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Rapid results

Pharmacy-based HIV testing research proven effective


By Heidi Wicks

Findings from a School of Pharmacy research study indicate that a pharmacy-based HIV screening program is acceptable, feasible and effective in reaching a vulnerable segment of the population.

The individuals of this population may be at risk for HIV and/or have never been tested.

Drs. Debbie Kelly and Jason Kielly, co-principal investigators, and their team of researchers received a grant from the Canadian Institutes of Health Research’s HIV Implementation Science (Component 1) to complete the study, which launched on Valentine’s Day this year.

From left are Drs. Jason Kielly and Debbie Kelly.
Photo: Chris Hammond

The APPROACH study offered free HIV testing in select Newfoundland and Labrador and Alberta pharmacies for a six-month period.

The goal was to develop a pharmacy-based testing model for HIV, to learn how to deliver the service effectively and to determine clients’ level of comfort of being tested for HIV at a pharmacy.

Overcoming barriers, improving accessibility

HIV testing in Newfoundland and Labrador is currently available through family doctors, sexual health clinics or in hospitals.

For those living outside the St. John’s area or without a family doctor, obtaining an HIV test is more challenging. Besides access, other barriers include privacy concerns and the perceived stigma of asking about or making an appointment to receive a test.

“Getting tested is more important than ever, because people who have HIV can live long and healthy lives as long as they know they’ve been infected and they are linked to care,” said Dr. Kelly.

One in five people living with HIV in Canada do not know their status. The challenge, then, is to improve the rate of diagnosis so individuals can receive the treatment and therapy they need.

“The APPROACH study demonstrated that a novel HIV testing program offered by pharmacists can overcome many of the barriers that exist and can increase access to HIV testing in both Newfoundland and Labrador and Alberta,” Dr. Kelly said.

Methodology, results and the way forward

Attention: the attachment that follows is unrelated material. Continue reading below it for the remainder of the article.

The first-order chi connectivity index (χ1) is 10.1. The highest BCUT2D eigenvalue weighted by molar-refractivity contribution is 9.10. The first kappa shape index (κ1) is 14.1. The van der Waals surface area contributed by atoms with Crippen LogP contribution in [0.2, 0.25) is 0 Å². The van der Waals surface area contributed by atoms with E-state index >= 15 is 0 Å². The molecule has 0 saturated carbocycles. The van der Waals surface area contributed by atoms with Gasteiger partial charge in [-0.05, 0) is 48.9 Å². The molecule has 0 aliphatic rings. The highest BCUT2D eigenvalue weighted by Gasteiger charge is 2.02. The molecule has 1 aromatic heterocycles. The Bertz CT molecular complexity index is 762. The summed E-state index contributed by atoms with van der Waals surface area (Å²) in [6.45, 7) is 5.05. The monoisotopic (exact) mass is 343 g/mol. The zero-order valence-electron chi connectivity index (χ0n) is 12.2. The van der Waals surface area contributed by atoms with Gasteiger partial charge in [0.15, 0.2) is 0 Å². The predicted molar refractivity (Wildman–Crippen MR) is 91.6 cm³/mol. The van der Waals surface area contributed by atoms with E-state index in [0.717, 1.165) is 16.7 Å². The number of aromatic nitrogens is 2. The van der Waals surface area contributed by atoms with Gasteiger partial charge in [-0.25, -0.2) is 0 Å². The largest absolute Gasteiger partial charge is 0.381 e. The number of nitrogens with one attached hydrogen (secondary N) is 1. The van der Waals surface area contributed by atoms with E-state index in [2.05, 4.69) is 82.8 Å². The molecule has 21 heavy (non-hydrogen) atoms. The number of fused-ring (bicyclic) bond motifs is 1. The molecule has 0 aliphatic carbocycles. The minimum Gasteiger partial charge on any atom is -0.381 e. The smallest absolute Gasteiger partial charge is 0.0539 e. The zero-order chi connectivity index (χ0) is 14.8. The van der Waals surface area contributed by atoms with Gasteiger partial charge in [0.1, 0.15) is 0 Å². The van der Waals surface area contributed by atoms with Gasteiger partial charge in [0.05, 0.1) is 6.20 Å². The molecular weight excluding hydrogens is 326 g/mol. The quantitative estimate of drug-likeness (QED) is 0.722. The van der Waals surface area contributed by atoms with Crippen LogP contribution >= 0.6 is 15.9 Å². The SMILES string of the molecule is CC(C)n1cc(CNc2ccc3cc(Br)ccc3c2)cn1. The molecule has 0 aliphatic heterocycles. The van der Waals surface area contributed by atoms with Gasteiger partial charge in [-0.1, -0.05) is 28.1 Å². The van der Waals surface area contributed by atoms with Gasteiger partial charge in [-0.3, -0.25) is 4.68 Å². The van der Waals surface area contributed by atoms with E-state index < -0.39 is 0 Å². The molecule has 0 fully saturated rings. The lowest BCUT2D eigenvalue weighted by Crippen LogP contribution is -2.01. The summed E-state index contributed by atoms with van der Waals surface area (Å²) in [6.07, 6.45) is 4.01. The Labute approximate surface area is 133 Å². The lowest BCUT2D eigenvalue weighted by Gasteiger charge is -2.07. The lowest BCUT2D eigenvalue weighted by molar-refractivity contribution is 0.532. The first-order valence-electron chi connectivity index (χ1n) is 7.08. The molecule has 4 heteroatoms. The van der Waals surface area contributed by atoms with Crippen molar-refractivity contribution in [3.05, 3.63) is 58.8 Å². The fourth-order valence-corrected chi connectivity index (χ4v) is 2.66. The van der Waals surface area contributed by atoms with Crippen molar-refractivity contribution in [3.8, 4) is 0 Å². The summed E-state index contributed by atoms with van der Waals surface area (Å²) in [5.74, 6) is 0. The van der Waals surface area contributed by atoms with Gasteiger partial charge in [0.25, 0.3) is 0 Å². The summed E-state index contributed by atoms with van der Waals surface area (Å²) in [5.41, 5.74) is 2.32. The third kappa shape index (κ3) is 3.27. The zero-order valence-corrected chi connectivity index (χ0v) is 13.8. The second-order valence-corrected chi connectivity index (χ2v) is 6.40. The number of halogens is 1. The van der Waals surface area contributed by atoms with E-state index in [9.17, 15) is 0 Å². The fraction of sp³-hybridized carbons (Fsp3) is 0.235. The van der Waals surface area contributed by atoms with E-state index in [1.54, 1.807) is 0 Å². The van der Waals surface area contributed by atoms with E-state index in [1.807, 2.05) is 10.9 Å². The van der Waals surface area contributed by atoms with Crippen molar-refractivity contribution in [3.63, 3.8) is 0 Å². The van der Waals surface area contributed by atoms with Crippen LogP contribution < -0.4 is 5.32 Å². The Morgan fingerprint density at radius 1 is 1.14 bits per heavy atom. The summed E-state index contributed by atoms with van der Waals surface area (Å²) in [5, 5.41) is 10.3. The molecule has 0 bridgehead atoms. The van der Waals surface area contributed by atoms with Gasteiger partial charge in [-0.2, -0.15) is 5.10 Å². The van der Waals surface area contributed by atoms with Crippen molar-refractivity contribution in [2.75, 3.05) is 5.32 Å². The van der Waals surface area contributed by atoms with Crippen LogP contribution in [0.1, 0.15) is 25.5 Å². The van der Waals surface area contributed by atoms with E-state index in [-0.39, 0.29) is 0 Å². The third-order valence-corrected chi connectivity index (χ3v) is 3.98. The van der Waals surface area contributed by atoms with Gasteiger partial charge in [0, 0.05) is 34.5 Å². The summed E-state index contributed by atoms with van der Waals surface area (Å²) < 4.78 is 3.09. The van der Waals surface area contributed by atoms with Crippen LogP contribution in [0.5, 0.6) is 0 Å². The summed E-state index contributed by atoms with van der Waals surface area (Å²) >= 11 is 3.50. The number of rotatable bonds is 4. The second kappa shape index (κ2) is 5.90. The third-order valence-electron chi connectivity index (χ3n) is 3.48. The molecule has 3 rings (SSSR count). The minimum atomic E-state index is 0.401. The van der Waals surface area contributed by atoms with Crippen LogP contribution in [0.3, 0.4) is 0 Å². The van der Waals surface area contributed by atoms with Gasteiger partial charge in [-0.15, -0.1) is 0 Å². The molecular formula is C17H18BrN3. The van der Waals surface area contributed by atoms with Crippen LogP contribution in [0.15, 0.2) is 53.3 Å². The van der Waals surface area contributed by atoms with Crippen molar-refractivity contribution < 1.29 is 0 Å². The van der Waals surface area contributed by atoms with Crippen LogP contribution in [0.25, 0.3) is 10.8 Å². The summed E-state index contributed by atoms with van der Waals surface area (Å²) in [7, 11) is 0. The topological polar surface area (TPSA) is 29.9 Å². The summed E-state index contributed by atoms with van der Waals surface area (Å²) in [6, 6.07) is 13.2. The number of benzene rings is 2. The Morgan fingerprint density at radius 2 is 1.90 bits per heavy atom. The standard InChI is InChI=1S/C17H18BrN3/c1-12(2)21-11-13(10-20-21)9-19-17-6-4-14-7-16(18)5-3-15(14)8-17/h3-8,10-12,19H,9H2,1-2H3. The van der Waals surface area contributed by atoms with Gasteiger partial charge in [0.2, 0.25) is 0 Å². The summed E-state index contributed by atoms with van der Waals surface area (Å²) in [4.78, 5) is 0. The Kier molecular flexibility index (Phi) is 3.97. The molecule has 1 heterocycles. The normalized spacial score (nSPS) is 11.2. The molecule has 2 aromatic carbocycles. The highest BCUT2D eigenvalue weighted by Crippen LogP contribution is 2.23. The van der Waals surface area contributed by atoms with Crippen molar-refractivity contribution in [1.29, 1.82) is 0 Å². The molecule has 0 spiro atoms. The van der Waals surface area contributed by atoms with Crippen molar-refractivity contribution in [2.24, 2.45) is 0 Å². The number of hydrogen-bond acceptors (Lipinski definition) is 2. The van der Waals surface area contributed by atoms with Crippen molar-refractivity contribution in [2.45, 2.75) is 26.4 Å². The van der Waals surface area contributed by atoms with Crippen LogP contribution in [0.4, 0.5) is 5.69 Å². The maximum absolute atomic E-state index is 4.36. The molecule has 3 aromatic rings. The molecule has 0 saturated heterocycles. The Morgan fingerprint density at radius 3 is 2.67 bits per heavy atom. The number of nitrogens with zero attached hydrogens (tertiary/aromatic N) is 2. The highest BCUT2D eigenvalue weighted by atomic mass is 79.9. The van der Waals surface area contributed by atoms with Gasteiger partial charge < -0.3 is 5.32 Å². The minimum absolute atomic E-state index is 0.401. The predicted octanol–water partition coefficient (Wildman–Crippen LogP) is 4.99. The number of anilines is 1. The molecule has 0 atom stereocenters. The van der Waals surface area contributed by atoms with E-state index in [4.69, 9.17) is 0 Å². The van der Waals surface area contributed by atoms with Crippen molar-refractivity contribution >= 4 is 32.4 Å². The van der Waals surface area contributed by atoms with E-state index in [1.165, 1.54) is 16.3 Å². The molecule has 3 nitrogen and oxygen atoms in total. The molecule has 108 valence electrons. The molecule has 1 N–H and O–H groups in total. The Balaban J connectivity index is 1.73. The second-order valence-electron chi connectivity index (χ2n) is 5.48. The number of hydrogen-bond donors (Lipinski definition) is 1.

During the study period, participating pharmacies offered a “rapid” point-of-care HIV test.

This involved a finger prick blood sample to detect HIV antibodies, with results delivered in just one minute.

HIV tests at pharmacies involve a quick prick of the finger.
Photo: Chris Hammond

Pharmacists also counselled clients about how HIV is transmitted, ways to protect themselves in the future and advised where in their community they could get tested for other sexually transmitted and blood-borne infections (STBBI).

During the six-months, 123 tests were performed and, of these, one new case of HIV was identified.

The individual was supported by the pharmacist and successfully linked with care through the provincial HIV program.

“It is noteworthy that 99.2 per cent of the clients feel that HIV testing should be offered through pharmacies routinely.” — Dr. Jason Kielly

Dr. Kielly believes HIV testing should be available through select pharmacies permanently.

“The survey results revealed that clients were comfortable being tested in a pharmacy, confident in the pharmacist’s ability to do a good job and reported that they would likely also get tested for other STBBIs in a pharmacy,” he said.

“It is noteworthy that 99.2 per cent of the clients feel that HIV testing should be offered through pharmacies routinely.”

Looking forward

Next on the agenda?

Expand the testing program into additional sites within Newfoundland and Labrador and Alberta, as well as in other provinces.

“We also want to include testing for hepatitis C and syphilis,” said Dr. Kielly, who is leading a team of researchers in Newfoundland and Labrador, Alberta, Nova Scotia and Saskatchewan in the next phase of the project.

The team has submitted a $1.5-million grant proposal to the Canadian Institutes of Health Research in order to fund the five-year study. Results of the grant application are expected in January.

“The committee’s work over the next five years aims to get to zero new infection, zero deaths, zero stigma.” — Gerard Yetman

The APPROACH study aligns with the work of the AIDS Committee of Newfoundland and Labrador’s (ACNL) work to increase awareness of the importance of being tested for HIV, especially outside the metropolitan St. John’s area.

“This will have a great impact on the health system’s ability to provide access, especially in rural areas,” said Gerard Yetman, executive director, ACNL.

“The committee’s work over the next five years aims to get to zero new infection, zero deaths, zero stigma. This can only be achieved if we can provide better access to testing in this province.”

A news conference announcing the APPROACH study’s findings will take place on Friday, Dec. 1, World AIDS Day, at 10 a.m. at the AIDS Committee of Newfoundland and Labrador’s offices at 47 Janeway Pl. in St. John’s.

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